Category Archives: Negligence

‘Compensating Distress With A Stiff Upper Lip’

Eric Descheemaeker, Rationalising Recovery for Emotional Harm in Tort Law, 134 Law Quarterly Review 602 (2018). Tort compensation is often said to be governed by the make-whole principle – damages should compensate the successful plaintiff for all the losses she suffered as a result of the tort. Even if there is such a principle, it […]

Tom Cornford, ‘The Negligence Liability of Public Authorities for Omissions’

ABSTRACT In this article I address the question of whether the omissions principle – the principle that the common law does not impose liability for omissions – applies with the same force in negligence cases involving public authority defendants as in cases involving private defendants. My argument is that the answer depends upon the answer […]

Joshua Teitelbaum, ‘Computational Complexity and Tort Deterrence’

ABSTRACT Standard economic models of tort deterrence assume that a tortfeasor’s precaution set is convex – usually the non-negative real numbers, interpreted as the set of feasible levels of spending on safety. In reality, however, the precaution set is often discrete. A good example is the problem of complex product design (eg, the Boeing 737 […]

‘Book Review, The Statutory Foundations of Negligence by Mark Leeming (2019)’

INTRODUCTION The title of this book, The Statutory Foundations of Negligence, may seem surprising to those afficionados of negligence who are used to thinking of it as a common law concept that has been intruded upon by statute in recent years. This timely and significant book discusses not only the historical foundations of negligence in […]

‘AWPLN: Fifth post for 2019: News and Publications’

“We are up to our penultimate post for 2019! Publications: We have become aware of the following publications in private law: Renae Barker and Robyn Carroll, ‘How might an apology feature in the new religious freedom bill?’ The Conversation (10 September 2019); …” (more) [Australian Women’s Private Law Network, 5 November]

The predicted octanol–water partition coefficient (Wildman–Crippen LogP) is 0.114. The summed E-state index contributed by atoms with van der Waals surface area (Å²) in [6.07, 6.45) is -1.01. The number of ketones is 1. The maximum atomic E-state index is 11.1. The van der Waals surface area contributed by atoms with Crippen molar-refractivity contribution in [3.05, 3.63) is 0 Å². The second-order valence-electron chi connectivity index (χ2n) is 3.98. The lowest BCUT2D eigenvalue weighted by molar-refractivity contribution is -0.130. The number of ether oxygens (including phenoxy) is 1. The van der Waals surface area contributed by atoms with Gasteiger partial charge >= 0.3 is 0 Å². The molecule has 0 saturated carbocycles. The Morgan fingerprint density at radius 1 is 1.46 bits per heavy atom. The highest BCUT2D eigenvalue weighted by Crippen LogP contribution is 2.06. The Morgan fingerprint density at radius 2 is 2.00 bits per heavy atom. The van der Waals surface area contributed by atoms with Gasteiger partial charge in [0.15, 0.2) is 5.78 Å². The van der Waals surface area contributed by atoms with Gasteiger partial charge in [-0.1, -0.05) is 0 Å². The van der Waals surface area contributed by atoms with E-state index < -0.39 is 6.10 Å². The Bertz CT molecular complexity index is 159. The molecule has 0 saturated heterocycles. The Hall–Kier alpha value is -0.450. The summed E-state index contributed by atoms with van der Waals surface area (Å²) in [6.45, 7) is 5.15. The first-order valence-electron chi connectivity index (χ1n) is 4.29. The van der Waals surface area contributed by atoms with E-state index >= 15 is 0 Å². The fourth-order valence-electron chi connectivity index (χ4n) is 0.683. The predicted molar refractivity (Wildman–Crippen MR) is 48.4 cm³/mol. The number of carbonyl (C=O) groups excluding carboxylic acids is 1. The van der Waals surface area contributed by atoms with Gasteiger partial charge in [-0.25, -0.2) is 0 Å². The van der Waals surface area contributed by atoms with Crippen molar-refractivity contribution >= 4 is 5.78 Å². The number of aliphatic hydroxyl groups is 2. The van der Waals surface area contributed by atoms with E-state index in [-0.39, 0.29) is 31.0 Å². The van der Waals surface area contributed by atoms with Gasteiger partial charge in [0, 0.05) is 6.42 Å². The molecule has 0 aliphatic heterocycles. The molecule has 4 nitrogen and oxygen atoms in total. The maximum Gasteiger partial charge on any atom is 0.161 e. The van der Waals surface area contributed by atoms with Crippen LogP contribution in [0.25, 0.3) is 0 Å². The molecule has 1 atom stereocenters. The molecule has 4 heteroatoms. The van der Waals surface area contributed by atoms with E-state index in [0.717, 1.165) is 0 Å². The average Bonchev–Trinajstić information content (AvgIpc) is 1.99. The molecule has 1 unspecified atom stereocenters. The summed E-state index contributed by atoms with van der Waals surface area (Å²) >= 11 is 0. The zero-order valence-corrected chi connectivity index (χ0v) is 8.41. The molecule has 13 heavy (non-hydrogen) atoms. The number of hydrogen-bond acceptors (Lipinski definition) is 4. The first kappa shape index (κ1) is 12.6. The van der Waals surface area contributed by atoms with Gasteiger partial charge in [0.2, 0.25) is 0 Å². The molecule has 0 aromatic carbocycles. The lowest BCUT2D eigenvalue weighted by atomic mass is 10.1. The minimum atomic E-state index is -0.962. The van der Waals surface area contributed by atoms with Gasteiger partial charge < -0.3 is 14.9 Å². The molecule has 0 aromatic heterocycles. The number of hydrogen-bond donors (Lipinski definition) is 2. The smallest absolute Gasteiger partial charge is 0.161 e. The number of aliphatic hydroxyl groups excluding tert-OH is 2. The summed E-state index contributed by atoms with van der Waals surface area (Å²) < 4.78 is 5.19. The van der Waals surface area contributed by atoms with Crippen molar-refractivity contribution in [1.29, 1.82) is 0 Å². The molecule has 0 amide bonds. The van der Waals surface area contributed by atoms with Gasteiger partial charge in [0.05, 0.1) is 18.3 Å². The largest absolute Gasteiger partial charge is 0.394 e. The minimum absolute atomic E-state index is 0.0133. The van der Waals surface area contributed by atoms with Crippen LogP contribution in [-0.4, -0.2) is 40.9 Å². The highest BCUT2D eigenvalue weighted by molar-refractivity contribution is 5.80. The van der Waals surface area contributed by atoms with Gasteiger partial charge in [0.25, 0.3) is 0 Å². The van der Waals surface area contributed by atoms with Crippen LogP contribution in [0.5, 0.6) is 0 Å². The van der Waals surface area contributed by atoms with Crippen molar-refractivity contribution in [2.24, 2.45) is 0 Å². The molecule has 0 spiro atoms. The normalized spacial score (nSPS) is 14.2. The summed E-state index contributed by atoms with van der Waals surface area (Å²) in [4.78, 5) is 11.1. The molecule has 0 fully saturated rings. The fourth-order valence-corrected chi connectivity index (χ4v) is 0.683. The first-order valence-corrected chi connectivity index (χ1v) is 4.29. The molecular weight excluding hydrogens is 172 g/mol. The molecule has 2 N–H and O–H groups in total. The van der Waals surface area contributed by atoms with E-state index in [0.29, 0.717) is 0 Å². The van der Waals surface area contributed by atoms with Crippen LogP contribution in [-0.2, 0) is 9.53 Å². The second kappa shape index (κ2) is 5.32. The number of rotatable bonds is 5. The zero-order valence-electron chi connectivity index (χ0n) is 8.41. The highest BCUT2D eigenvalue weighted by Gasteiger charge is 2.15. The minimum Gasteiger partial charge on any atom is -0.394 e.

Vladislava Stoyanova, ‘Common law tort of negligence as a tool for deconstructing positive obligations under the European convention on human rights’

ABSTRACT This article examines how the common law tort of negligence can provide a helpful guidance for deconstructing and elucidating some of the disparate analytical issues that are subsumed under the umbrella of positive obligations under the European Convention on Human Rights (ECHR). Both frameworks, the common law and ECHR, aim to delimit the circumstances […]

Alexandra Moore, ‘ACC for the Cows? Analysing How Best to Deal with the Losses Caused by Biosecurity Breaches’

ABSTRACT Since 2010, New Zealand has suffered a number of biosecurity breach events causing losses to primary industries. The response decisions from the Ministry for Primary Industries have had huge impacts on different sectors ability to recover their losses. This paper considers the current approach to recovering financial losses caused by biosecurity breaches. It evaluates […]

Martin Allcock, ‘A corrective justice justification for considering the response of the hypothetical person of an “ordinary level of susceptibility” when assessing reasonable foreseeability in cases involving negligently inflicted psychiatric injury’

ABSTRACT The law has long been concerned with limiting recovery for pure psychiatric injury in negligence in order to prevent liability to plaintiffs who are unusually susceptible to this type of injury. The justifications provided by courts for this concern have often centred on the idea that holding a defendant liable to such a plaintiff […]

Luke Haqq, ‘The Impact of Roe on Prenatal Tort Litigation: On the Public Policy of Unexpected Children’

ABSTRACT This article provides a history of especial importance to abortion politics today, based on research involving a dataset of over 1,200 wrongful conception, wrongful birth, wrongful life, and standard torts for prenatal injuries. In documenting the rise of these torts over the twentieth century, I specifically focus on how this domain of litigation dramatically […]

Dembour, Turner and Barrow, ‘When are occupiers in breach of their duty of care? The advantages of a systematic test’

ABSTRACT Sixty years have passed since occupiers in England and Wales were placed under a statutory duty to keep visitors to occupied premises reasonably safe. The legislation, however, did not detail the exact operation of this duty of care. The case law, expected to fill in the gaps, has arguably developed without sufficient consistency and/or […]